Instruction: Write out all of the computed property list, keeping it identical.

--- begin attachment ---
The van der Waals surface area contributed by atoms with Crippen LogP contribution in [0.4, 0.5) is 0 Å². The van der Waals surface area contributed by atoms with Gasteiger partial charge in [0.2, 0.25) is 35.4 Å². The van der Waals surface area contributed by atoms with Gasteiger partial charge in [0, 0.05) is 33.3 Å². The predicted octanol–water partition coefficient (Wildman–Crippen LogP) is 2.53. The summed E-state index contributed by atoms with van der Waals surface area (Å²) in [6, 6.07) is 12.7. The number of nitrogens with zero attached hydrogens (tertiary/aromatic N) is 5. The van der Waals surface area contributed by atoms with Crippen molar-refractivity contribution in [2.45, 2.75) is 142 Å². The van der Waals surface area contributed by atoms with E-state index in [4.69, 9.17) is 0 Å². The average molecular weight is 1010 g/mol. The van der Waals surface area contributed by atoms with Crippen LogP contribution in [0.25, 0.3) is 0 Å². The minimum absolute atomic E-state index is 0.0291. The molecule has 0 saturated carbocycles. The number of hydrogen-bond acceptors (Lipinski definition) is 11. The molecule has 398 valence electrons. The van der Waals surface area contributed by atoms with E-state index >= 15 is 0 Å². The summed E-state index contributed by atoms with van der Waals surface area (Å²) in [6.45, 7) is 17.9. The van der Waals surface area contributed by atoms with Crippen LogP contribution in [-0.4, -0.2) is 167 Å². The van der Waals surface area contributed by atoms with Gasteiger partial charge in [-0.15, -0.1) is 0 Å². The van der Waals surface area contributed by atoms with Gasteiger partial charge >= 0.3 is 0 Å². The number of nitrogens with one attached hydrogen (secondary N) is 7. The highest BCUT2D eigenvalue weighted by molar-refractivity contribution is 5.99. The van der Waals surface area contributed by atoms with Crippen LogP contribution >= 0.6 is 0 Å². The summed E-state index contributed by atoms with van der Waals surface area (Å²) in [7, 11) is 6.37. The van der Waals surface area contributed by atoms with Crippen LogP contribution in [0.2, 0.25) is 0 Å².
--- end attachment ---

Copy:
The van der Waals surface area contributed by atoms with Crippen LogP contribution in [0.4, 0.5) is 0 Å². The van der Waals surface area contributed by atoms with Gasteiger partial charge in [0.2, 0.25) is 35.4 Å². The van der Waals surface area contributed by atoms with Gasteiger partial charge in [0, 0.05) is 33.3 Å². The predicted octanol–water partition coefficient (Wildman–Crippen LogP) is 2.53. The summed E-state index contributed by atoms with van der Waals surface area (Å²) in [6, 6.07) is 12.7. The number of nitrogens with zero attached hydrogens (tertiary/aromatic N) is 5. The van der Waals surface area contributed by atoms with Crippen molar-refractivity contribution in [2.45, 2.75) is 142 Å². The van der Waals surface area contributed by atoms with E-state index in [4.69, 9.17) is 0 Å². The average molecular weight is 1010 g/mol. The van der Waals surface area contributed by atoms with Crippen LogP contribution in [0.25, 0.3) is 0 Å². The minimum absolute atomic E-state index is 0.0291. The molecule has 0 saturated carbocycles. The number of hydrogen-bond acceptors (Lipinski definition) is 11. The molecule has 398 valence electrons. The van der Waals surface area contributed by atoms with E-state index >= 15 is 0 Å². The summed E-state index contributed by atoms with van der Waals surface area (Å²) in [6.45, 7) is 17.9. The van der Waals surface area contributed by atoms with Crippen LogP contribution in [-0.4, -0.2) is 167 Å². The van der Waals surface area contributed by atoms with Gasteiger partial charge in [-0.15, -0.1) is 0 Å². The van der Waals surface area contributed by atoms with Gasteiger partial charge >= 0.3 is 0 Å². The number of nitrogens with one attached hydrogen (secondary N) is 7. The highest BCUT2D eigenvalue weighted by molar-refractivity contribution is 5.99. The van der Waals surface area contributed by atoms with Crippen LogP contribution >= 0.6 is 0 Å². The summed E-state index contributed by atoms with van der Waals surface area (Å²) in [7, 11) is 6.37. The van der Waals surface area contributed by atoms with Crippen LogP contribution in [0.2, 0.25) is 0 Å².